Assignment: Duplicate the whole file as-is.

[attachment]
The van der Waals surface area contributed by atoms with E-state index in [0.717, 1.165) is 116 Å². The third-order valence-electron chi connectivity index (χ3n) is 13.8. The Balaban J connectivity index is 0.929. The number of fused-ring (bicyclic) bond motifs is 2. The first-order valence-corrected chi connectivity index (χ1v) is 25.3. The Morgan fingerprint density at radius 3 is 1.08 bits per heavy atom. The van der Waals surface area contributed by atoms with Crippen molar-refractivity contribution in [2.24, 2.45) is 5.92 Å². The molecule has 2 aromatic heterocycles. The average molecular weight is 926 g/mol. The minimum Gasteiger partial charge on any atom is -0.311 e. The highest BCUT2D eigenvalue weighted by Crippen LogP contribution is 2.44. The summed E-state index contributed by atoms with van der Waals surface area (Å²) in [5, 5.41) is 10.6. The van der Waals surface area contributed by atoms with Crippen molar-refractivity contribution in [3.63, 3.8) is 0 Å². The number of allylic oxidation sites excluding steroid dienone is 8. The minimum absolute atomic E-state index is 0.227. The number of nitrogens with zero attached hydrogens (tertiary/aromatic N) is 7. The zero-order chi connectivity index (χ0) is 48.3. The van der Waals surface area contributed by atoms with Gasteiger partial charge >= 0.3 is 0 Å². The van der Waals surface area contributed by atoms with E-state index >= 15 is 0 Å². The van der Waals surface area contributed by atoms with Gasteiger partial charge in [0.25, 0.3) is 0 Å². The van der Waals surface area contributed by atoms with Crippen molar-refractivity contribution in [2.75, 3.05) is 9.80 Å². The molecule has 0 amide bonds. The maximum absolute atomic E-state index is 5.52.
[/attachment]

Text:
The van der Waals surface area contributed by atoms with E-state index in [0.717, 1.165) is 116 Å². The third-order valence-electron chi connectivity index (χ3n) is 13.8. The Balaban J connectivity index is 0.929. The number of fused-ring (bicyclic) bond motifs is 2. The first-order valence-corrected chi connectivity index (χ1v) is 25.3. The Morgan fingerprint density at radius 3 is 1.08 bits per heavy atom. The van der Waals surface area contributed by atoms with Crippen molar-refractivity contribution in [2.24, 2.45) is 5.92 Å². The molecule has 2 aromatic heterocycles. The average molecular weight is 926 g/mol. The minimum Gasteiger partial charge on any atom is -0.311 e. The highest BCUT2D eigenvalue weighted by Crippen LogP contribution is 2.44. The summed E-state index contributed by atoms with van der Waals surface area (Å²) in [5, 5.41) is 10.6. The van der Waals surface area contributed by atoms with Crippen molar-refractivity contribution in [3.63, 3.8) is 0 Å². The number of allylic oxidation sites excluding steroid dienone is 8. The minimum absolute atomic E-state index is 0.227. The number of nitrogens with zero attached hydrogens (tertiary/aromatic N) is 7. The zero-order chi connectivity index (χ0) is 48.3. The van der Waals surface area contributed by atoms with Gasteiger partial charge >= 0.3 is 0 Å². The van der Waals surface area contributed by atoms with E-state index >= 15 is 0 Å². The van der Waals surface area contributed by atoms with Gasteiger partial charge in [0.25, 0.3) is 0 Å². The van der Waals surface area contributed by atoms with Crippen molar-refractivity contribution in [2.75, 3.05) is 9.80 Å². The molecule has 0 amide bonds. The maximum absolute atomic E-state index is 5.52.